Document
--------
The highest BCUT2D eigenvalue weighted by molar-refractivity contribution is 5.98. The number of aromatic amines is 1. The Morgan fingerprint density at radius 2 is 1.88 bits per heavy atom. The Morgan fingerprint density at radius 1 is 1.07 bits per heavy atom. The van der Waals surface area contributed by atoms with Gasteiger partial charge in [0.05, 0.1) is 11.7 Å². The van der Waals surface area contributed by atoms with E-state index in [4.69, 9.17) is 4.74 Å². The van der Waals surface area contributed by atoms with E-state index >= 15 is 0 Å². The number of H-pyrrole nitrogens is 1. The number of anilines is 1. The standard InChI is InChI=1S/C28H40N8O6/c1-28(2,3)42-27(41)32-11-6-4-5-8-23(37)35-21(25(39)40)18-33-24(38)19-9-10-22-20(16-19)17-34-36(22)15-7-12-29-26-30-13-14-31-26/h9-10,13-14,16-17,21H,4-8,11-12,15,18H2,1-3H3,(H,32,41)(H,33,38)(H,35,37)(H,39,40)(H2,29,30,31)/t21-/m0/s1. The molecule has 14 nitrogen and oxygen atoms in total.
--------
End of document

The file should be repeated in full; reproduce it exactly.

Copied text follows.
The highest BCUT2D eigenvalue weighted by molar-refractivity contribution is 5.98. The number of aromatic amines is 1. The Morgan fingerprint density at radius 2 is 1.88 bits per heavy atom. The Morgan fingerprint density at radius 1 is 1.07 bits per heavy atom. The van der Waals surface area contributed by atoms with Gasteiger partial charge in [0.05, 0.1) is 11.7 Å². The van der Waals surface area contributed by atoms with E-state index in [4.69, 9.17) is 4.74 Å². The van der Waals surface area contributed by atoms with E-state index >= 15 is 0 Å². The number of H-pyrrole nitrogens is 1. The number of anilines is 1. The standard InChI is InChI=1S/C28H40N8O6/c1-28(2,3)42-27(41)32-11-6-4-5-8-23(37)35-21(25(39)40)18-33-24(38)19-9-10-22-20(16-19)17-34-36(22)15-7-12-29-26-30-13-14-31-26/h9-10,13-14,16-17,21H,4-8,11-12,15,18H2,1-3H3,(H,32,41)(H,33,38)(H,35,37)(H,39,40)(H2,29,30,31)/t21-/m0/s1. The molecule has 14 nitrogen and oxygen atoms in total.